The Kings of Strength

A History of All Strong Men from Ancient Times to Our Own

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About the Book

More than a century ago, the barrel-chested strongman in his leopard skins, Roman sandals and carrying an oversized barbell was a common performer in fairs, circuses and vaudeville theaters. in 1911, before this phenomenon had disappeared, French gym owner, journalist and athlete Edmond Desbonnet published a colorful history of these mighty performers. Since he knew and interviewed many of these men and women, Desbonnet was able to put a human face on the strongmen and strongwomen who made their livings by performing spectacular strength stunts for the entertainment of the public. Among these were super-strong athlete Louis Uni, known as Apollon; Eugen Sandow, the mighty Adonis of the stage; the great strongwoman Kati Sandwina Brumbach and many others who entertained audiences by lifting barbells, automobiles, horses and even elephants. Now translated to English and extensively annotated, The Kings of Strength records and preserves the biographies of more than 200 strength performers and bodybuilders from ancient times up to the early 1900s. The book provides a vital contribution to both theatrical and athletic history, while exploring the universal fascination with strength and muscular physiques.

About the Author(s)

David Chapman is a Seattle-based independent scholar who has written many books and articles on physique photography, sport history, gender studies, film and popular culture. He has been working on the translation of Edmond Desbonnet’s massive history of professional strongmen for more than three decades.

Bibliographic Details

Edmond Desbonnet

Edited and Translated by David Chapman

Format: softcover (7 x 10)
Pages:
Bibliographic Info: ca. 240 photos, appendices, bibliography, index
Copyright Date: 2021
pISBN: 978-1-4766-8724-7
eISBN: 978-1-4766-4505-6
Imprint: McFarland

Book Reviews & Awards

• “Desbonnet’s The Kings of Strength is an invaluable work, an encyclopaedia for historians interested in physical culture, sport history, gender studies and LGBTQ histories. Covering some of the best-known strength athletes (male and female) of the time, Desbonnet’s work is thoughtful, entertaining and highly informative.”—Conor Heffernan, University of Texas at Austin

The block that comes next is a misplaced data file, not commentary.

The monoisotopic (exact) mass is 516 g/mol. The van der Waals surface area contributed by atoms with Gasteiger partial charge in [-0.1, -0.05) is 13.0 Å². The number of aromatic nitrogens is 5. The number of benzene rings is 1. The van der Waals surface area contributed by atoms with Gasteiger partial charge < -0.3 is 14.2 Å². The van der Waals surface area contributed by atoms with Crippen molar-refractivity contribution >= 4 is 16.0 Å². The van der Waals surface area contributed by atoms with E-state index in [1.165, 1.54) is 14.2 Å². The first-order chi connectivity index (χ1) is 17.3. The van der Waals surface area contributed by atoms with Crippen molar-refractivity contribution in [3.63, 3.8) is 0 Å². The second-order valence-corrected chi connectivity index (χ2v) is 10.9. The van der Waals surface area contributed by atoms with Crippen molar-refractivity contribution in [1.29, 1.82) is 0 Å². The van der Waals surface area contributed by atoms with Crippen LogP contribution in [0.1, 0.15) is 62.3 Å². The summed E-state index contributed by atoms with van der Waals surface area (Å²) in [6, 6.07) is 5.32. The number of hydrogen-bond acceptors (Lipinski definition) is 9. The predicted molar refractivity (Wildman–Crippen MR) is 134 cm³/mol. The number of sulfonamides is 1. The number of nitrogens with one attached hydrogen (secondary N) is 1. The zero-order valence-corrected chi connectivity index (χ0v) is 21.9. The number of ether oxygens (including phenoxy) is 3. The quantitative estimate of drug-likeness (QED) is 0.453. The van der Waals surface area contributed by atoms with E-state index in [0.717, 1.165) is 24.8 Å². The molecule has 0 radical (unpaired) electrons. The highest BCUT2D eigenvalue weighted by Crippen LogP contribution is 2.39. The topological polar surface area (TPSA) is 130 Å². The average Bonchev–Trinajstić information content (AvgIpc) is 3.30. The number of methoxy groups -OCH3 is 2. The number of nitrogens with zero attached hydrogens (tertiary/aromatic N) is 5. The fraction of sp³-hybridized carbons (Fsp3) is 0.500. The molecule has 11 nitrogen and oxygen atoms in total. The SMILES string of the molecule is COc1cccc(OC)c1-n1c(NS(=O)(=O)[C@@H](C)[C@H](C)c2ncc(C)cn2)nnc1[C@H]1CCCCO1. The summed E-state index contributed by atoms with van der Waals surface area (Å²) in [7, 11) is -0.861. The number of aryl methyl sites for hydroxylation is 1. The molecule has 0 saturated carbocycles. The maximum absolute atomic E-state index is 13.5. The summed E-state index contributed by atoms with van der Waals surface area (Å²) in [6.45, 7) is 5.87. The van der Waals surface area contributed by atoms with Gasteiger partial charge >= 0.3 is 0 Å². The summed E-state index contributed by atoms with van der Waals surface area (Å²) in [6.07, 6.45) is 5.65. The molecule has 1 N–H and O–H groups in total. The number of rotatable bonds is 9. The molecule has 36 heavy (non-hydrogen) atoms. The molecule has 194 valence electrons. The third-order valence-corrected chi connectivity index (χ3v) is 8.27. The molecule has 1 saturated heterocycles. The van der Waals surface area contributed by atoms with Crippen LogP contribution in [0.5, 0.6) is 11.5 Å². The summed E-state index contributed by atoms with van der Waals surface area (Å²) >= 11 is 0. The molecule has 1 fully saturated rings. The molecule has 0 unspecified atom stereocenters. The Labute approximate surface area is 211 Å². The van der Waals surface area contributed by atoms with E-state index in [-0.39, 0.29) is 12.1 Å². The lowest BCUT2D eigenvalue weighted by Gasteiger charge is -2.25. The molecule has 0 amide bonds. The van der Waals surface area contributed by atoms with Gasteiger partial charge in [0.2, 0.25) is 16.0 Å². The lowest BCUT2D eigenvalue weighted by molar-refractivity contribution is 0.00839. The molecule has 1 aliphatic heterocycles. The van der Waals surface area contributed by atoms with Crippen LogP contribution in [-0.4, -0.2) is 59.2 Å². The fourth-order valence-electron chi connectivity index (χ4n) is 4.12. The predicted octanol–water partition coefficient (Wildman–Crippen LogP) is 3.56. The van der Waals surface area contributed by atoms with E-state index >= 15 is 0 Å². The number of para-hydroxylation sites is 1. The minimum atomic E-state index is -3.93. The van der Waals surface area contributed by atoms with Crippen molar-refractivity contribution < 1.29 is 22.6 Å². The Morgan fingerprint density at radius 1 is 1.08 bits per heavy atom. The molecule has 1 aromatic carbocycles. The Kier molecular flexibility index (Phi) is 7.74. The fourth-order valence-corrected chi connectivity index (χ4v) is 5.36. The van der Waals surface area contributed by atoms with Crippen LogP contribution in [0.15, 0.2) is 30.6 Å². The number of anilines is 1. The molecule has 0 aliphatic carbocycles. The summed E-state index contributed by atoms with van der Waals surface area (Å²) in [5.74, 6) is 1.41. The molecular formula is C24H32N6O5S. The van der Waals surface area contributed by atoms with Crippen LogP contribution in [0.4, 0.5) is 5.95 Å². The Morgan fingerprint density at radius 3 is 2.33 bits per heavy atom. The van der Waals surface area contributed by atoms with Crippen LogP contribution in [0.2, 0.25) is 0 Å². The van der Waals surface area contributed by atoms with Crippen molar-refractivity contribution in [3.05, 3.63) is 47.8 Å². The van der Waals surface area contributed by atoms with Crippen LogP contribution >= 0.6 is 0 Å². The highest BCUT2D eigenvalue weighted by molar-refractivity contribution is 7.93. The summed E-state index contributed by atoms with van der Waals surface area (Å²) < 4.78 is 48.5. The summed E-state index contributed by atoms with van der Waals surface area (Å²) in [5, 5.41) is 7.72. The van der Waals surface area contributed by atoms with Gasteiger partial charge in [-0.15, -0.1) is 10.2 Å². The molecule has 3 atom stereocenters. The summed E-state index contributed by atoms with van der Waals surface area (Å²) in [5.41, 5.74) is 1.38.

• “David Chapman’s translation of The Kings of Strength, with his introduction and commentary on its wealth of vital visual material is a ground-breaking and invaluable addition to the growing list of important publications on the male body. One of the first books to internationalise sport, The Kings of Strength gives many insights into French society and history; it inspired a number of artists to reconsider and focus on the male body. This book also contributes to the history of the body and demonstrates how professional athletes marketed themselves, while providing both artists and the medical profession with modern ideals of the ‘perfect’ body—and giving insight into the often-hidden erotics of the male body.”—Anthea Callen, professor emeritus, The Australian National University, Canberra

• “The first history about feats of strength, and personalities involved in such, were not written in English, but in various European languages, where generally it is agreed such activities began—at least in an organized manner. David Chapman’s translation, coupled with his knowledge of the involved characters, has the potential to change the marketplace, and introduce to many followers of strength, knowledge which has been dormant for over a hundred years. It could become the Rosetta Stone of Strength books.”—Joe Roark, webmaster of IronHistory.com and former historian of the International Federation of Bodybuilding